Hanging Around With Epstein-Barr
Scientists think they know why infection with the virus is a life-long affair
FRIDAY, March 29, 2002 (HealthDayNews) -- You could call Epstein-Barr Virus the "Thing That Wouldn't Leave."
Now scientists have a better idea why it's such a persistent guest.
When it's a new infection, the herpes-like microbe causes mononucleosis. The virus then lingers in the body in a latent state forever. But in some people, for reasons that aren't clear, it can eventually trigger cancers such as Hodgkin's disease, Burkitt's lymphoma, and throat and nose tumors. It has also been implicated in other tumors, including breast cancer, but that link is not yet proven.
How EBV, as the virtually omnipresent germ is abbreviated, manages to live beneath the body's defense radar has been a mystery. But Pennsylvania scientists say they've found that stretches of genetic material on the virus' donut-shaped genetic structure -- called a plasmid -- appear to shield it from destruction in the cells it inhabits.
Those stretches closely mimic patches of human DNA called telomeres, which hold together the ends of gene-bearing chromosomes.
The Pennsylvania researchers' discovery, appearing in the March issue of Molecular Cell, could one day aid scientists hoping to treat cancer-causing viruses. It could also help scientists craft better delivery systems, or vectors, for gene therapies.
The new research was conducted by Paul Lieberman and his colleagues at the Wistar Institute, a world-famous virus lab in Philadelphia.
Researchers have known that for EBV to survive in cells, it needs the aid of a protein called EBNA1. This protein binds to the virus and assembles the cellular machinery needed to copy the virus' genetic code when cells replicate on their own. In that way, EBV manages to perpetuate stable versions of itself into successive generations of cells.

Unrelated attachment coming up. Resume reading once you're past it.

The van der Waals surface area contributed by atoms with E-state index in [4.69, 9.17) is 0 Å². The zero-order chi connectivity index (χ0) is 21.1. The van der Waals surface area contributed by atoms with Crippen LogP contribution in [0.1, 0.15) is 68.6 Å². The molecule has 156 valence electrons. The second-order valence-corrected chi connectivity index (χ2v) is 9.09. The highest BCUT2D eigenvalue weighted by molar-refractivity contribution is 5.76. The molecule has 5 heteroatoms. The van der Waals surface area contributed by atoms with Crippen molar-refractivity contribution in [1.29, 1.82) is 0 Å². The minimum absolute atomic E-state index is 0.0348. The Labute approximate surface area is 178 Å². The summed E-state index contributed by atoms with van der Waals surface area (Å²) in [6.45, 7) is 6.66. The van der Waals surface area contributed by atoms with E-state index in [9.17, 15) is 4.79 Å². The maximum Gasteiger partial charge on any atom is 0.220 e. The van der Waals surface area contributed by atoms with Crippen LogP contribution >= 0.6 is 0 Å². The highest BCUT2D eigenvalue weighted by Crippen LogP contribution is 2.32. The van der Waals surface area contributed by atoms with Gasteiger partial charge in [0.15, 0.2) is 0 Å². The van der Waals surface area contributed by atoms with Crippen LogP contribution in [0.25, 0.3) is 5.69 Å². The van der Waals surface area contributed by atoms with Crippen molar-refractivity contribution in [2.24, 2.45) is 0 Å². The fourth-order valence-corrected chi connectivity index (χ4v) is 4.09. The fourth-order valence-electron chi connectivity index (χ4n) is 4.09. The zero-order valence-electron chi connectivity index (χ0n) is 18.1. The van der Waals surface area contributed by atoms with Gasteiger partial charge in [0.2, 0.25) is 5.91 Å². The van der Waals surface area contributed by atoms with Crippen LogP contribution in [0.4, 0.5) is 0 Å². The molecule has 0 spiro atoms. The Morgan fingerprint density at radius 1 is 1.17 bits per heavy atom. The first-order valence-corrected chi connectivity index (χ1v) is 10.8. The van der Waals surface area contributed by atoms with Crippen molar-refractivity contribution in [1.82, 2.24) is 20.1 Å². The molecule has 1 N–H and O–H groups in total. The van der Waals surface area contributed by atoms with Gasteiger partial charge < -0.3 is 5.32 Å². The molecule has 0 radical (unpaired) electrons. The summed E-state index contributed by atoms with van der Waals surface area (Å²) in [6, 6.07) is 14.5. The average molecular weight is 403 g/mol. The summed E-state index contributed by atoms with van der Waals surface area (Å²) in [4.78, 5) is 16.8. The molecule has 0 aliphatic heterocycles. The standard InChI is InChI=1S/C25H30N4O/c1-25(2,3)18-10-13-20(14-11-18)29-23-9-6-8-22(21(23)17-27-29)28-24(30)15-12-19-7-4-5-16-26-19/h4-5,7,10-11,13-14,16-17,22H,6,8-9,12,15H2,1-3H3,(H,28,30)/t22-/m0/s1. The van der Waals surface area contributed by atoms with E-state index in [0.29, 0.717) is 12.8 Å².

Cells have several enzymes that cruise the nucleus in search of DNA damage. The ends of chromosomes are protected from the repair enzymes by telomeres, which serve the same function as shoelace tips. Without telomere-like shells, chromosomes would become dangerously unstable, because the repair enzymes could fuse two separate chromosomes together.
In true parasite fashion, EBV gets the same tune-up service for free, Lieberman's group found.
As the plasmid -- the virus' donut-shaped genetic structure -- lies dormant in the nucleus, its telomere-like DNA is a-whirl with attention from the maintenance enzymes, which dutifully keep the strands intact and ready for replication.
"It was a surprising but interesting finding that this circular virus, which exists like a small chromosome in the nucleus, uses a very similar mechanism as the linear chromosome uses to maintain the stability of its genome," Lieberman says. "The viruses are extremely sophisticated and are tapped into that mechanism. They're not seen as a foreign piece of DNA."
The finding, which applies to all herpes viruses, may prove clinically useful. While "a little bit speculative" at this point, Lieberman says, it appears that the maintenance enzymes may be vulnerable to suppression by small molecule drugs. "The trick will be to find out which enzyme will get rid of the virus but not kill the cell," he adds.
Dr. Bill Sugden, an EBV expert at the University of Wisconsin's McArdle Laboratory for Cancer Research, calls the latest findings "fascinating," and says the work could have important implications for gene therapy.
Since EBV infection is apparently for life, researchers are now trying to convert the virus' loitering nature into a force for cure by stitching therapeutic genes into the plasmid's own genetic code.
"Other viral vectors elicit a massive immune response, but in theory [EBV shouldn't] elicit a massive immune response," Sugden says.
One ideal disease candidate for such an approach is cystic fibrosis, the deadly respiratory illness. If a neutralized EBV ring could be rigged with the right corrective gene and introduced into a patient, doctors might have a safe long-term treatment for the disorder.